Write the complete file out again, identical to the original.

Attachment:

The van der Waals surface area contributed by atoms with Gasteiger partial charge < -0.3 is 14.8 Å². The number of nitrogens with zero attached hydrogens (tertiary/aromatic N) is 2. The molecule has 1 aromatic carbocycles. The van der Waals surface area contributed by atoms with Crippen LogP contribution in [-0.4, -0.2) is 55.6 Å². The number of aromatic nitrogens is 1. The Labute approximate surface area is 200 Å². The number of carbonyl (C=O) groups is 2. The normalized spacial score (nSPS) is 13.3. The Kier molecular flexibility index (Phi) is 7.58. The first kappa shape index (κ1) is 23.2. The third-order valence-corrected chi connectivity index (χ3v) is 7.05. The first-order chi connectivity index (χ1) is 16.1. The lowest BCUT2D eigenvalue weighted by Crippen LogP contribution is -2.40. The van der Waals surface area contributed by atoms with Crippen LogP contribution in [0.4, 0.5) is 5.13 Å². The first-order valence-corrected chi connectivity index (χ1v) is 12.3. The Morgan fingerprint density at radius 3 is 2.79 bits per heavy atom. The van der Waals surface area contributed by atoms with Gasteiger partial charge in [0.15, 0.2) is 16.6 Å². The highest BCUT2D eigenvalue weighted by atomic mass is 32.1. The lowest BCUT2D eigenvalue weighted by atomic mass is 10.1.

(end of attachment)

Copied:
The van der Waals surface area contributed by atoms with Gasteiger partial charge < -0.3 is 14.8 Å². The number of nitrogens with zero attached hydrogens (tertiary/aromatic N) is 2. The molecule has 1 aromatic carbocycles. The van der Waals surface area contributed by atoms with Crippen LogP contribution in [-0.4, -0.2) is 55.6 Å². The number of aromatic nitrogens is 1. The Labute approximate surface area is 200 Å². The number of carbonyl (C=O) groups is 2. The normalized spacial score (nSPS) is 13.3. The Kier molecular flexibility index (Phi) is 7.58. The first kappa shape index (κ1) is 23.2. The third-order valence-corrected chi connectivity index (χ3v) is 7.05. The first-order chi connectivity index (χ1) is 16.1. The lowest BCUT2D eigenvalue weighted by Crippen LogP contribution is -2.40. The van der Waals surface area contributed by atoms with Crippen LogP contribution in [0.4, 0.5) is 5.13 Å². The first-order valence-corrected chi connectivity index (χ1v) is 12.3. The Morgan fingerprint density at radius 3 is 2.79 bits per heavy atom. The van der Waals surface area contributed by atoms with Gasteiger partial charge in [0.15, 0.2) is 16.6 Å². The highest BCUT2D eigenvalue weighted by atomic mass is 32.1. The lowest BCUT2D eigenvalue weighted by atomic mass is 10.1.